Mockumentary about Chauncey Ledbetter, an eccentric flamboyant male supermodel convicted of murder and sentenced to death. The filmmakers interview various people involved with him, the victim and the case to get to the truth.
A widower whose book about coping with loss turns him into a best-selling self-help guru, falls for the hotel florist where his seminar is given, only to learn that he hasn't yet truly confronted his wife's passing.
Gwen grows up with her romantic mother constantly telling her the story of her courtship and marriage to her father. Nick grows up with an alcoholic father who can't hold a job and whose family, as a result, is forced to move all the time. The two are shaped by this - Gwen a romantic and Nick withdrawn, unsure of himself - as they watch the hugely popular sixties sitcom, "One Big Happy Family." Years later, it is the star of that show, now a child actor gone bad with a history of detox and people always saying, "I thought she was dead," Francesca Lanfield, who connects the two of them, after years of near-misses and almost encounters. Gwen is hired to ghost-write Francesca's autobiography, while Nick, becoming her lover, is the architect who is to design a building on Francesca's property. When Gwen decides to crusade to save Francesca's building, she writes letters to the newspaper which catches Nick's attention - and wins his heart. Written by
Gary Dickerson <email@example.com>
The people panning this movie - do they even LOOK at the assembly line, derivative, crap, crap, crap movies Hollywood puts out year after year? No one should pan this movie who has gone to any derivative movie in the last 20 years.
This movie stacks up just fine against many of the light romantic movies of, say, the Jean Arthur or Clark Gable or Spencer Tracy days, or even some of Kate Hepburn's. I tried to watch "Adam's Rib" last week and it was just PAINFUL dialog and stage acting. ["Let's all act like we are acting!"]
Most of the writing and acting in those black and white movies was every bit as cheesy as in this gentle film. And let's not even get into film noir and its cheesiness. Or vampire movies or coming of age movies, in particular.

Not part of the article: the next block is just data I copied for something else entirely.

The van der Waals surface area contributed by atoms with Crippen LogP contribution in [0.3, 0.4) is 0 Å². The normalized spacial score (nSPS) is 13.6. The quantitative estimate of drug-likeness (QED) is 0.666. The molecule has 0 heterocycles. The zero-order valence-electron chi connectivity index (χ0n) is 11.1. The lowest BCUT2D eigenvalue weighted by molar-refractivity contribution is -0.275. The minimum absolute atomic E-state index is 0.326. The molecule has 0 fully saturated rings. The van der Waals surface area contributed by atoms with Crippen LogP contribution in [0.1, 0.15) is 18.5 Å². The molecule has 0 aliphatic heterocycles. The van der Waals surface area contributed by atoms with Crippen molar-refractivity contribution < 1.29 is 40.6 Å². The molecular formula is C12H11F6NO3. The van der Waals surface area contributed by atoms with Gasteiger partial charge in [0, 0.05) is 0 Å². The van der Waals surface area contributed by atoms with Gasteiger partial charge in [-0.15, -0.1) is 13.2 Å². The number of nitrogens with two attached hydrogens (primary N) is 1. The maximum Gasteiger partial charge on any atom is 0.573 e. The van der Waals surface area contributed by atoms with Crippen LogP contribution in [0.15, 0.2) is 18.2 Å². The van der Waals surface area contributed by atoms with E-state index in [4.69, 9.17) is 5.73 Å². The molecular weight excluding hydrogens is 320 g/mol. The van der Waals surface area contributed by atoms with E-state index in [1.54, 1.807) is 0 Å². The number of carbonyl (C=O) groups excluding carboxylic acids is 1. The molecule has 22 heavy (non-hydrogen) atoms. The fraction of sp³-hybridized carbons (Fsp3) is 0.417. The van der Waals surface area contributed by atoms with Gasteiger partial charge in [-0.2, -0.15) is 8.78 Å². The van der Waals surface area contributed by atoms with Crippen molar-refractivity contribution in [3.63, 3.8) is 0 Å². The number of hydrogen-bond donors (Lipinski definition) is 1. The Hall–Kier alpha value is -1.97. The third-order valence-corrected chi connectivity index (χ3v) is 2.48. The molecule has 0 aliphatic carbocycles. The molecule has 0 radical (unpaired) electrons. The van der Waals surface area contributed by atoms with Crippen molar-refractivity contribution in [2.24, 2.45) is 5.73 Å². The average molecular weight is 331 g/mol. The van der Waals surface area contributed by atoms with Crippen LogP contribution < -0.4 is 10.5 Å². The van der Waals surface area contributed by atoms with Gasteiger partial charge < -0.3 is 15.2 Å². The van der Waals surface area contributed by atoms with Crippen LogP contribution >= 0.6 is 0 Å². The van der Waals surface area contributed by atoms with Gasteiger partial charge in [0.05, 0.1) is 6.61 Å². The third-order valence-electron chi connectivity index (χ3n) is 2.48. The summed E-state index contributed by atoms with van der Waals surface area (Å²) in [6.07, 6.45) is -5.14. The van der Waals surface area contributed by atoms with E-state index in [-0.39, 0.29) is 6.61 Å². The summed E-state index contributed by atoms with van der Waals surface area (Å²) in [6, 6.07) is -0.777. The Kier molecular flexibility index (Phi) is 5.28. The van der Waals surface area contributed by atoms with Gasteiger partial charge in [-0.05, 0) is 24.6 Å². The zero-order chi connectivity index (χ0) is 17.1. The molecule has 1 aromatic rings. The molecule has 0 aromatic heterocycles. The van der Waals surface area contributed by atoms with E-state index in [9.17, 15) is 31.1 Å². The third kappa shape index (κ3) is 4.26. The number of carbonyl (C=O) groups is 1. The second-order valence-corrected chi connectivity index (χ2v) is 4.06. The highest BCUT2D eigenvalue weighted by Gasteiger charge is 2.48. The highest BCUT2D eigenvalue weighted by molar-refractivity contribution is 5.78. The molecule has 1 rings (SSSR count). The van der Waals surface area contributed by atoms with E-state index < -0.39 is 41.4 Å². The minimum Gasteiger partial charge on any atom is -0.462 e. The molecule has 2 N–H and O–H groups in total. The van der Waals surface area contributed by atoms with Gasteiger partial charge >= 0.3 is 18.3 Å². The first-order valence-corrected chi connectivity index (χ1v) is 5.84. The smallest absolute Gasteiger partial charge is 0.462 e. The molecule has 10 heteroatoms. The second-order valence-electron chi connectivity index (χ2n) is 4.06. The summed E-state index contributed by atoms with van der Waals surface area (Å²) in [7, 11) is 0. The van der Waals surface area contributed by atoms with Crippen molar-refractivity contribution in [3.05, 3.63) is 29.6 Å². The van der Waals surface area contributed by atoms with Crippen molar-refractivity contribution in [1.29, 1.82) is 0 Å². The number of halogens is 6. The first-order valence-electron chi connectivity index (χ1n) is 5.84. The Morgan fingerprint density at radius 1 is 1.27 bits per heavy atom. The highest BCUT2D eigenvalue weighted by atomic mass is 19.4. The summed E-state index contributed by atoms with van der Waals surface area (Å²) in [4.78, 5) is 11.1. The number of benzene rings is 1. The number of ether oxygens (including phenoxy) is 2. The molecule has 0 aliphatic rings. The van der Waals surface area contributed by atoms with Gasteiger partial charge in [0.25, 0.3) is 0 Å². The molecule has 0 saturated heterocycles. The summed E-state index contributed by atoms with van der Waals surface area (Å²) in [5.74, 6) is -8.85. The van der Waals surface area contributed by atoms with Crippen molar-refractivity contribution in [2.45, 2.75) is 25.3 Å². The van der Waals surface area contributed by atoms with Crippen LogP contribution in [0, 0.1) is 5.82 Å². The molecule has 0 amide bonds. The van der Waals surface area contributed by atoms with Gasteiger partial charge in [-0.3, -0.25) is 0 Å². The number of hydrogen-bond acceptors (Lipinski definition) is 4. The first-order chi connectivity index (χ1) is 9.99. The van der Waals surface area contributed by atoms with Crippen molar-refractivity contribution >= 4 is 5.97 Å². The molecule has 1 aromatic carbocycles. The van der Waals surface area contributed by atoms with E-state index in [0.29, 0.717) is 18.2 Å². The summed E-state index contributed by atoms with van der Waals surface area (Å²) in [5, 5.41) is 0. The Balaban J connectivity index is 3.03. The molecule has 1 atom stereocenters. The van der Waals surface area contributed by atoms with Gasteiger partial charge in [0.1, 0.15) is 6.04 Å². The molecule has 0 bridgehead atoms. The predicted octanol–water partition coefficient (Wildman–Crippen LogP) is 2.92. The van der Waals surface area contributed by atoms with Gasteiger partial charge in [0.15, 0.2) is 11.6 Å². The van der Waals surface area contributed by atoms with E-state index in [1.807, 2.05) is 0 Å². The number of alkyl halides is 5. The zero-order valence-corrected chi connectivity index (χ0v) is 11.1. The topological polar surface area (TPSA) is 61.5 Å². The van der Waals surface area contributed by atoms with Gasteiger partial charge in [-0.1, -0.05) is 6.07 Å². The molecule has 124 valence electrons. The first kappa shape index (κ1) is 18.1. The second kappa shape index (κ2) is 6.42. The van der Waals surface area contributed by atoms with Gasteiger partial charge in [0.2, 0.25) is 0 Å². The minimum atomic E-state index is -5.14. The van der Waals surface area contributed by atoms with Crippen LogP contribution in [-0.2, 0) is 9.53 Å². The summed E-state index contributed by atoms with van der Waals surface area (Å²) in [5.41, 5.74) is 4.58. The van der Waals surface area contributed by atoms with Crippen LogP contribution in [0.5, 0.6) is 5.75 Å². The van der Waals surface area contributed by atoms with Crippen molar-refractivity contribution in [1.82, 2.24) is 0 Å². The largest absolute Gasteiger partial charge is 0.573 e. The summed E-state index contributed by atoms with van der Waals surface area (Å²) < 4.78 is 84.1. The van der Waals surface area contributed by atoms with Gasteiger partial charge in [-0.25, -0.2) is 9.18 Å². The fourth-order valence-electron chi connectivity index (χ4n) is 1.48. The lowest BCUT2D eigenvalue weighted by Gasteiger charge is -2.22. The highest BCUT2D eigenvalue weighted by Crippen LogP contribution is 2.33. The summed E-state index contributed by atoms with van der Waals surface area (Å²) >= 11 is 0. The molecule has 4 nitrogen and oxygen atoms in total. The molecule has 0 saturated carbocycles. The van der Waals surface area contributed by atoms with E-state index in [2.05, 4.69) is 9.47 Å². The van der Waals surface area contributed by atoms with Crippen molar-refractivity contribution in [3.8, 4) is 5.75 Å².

No, Sarah Jessica Parker couldn't act her way out of a thin paper bag - then or now. Yes, Jean Tripplehorn was miscast and her pratfalls should have been edited out. Dylan McDermott I thought was cast well and performed well, and HIS character was quite sympathetic.
Also, on all three viewings, the movie did engage me enough in wanting the characters to find what they were looking for. Coming back to it 16 years late, this was just as true as my first viewing.
To me - don't laugh - the REAL star of the movie was the open courtyard of La Fortuna, the apartment building. I watch this movie mostly to see the courtyard again. It has a magical atmosphere. I even went looking to find out if it was a real place (it isn't). And the story really does revolve around the courtyard. It's a place I'd have loved to live.
And as it turns out, in watching this movie again (late 2013) I recognized that I actually found an entire TOWN with the atmosphere of La Fortuna, and I live there now. People mill about and come together in any corner, and smile to each other. When I first beheld my current town, I had the same reaction that Tripplehorn had when she stepped into it - and McDermott, too. So now I can be pleased with myself, for having found myself a magical town (officially, even!) to live in.
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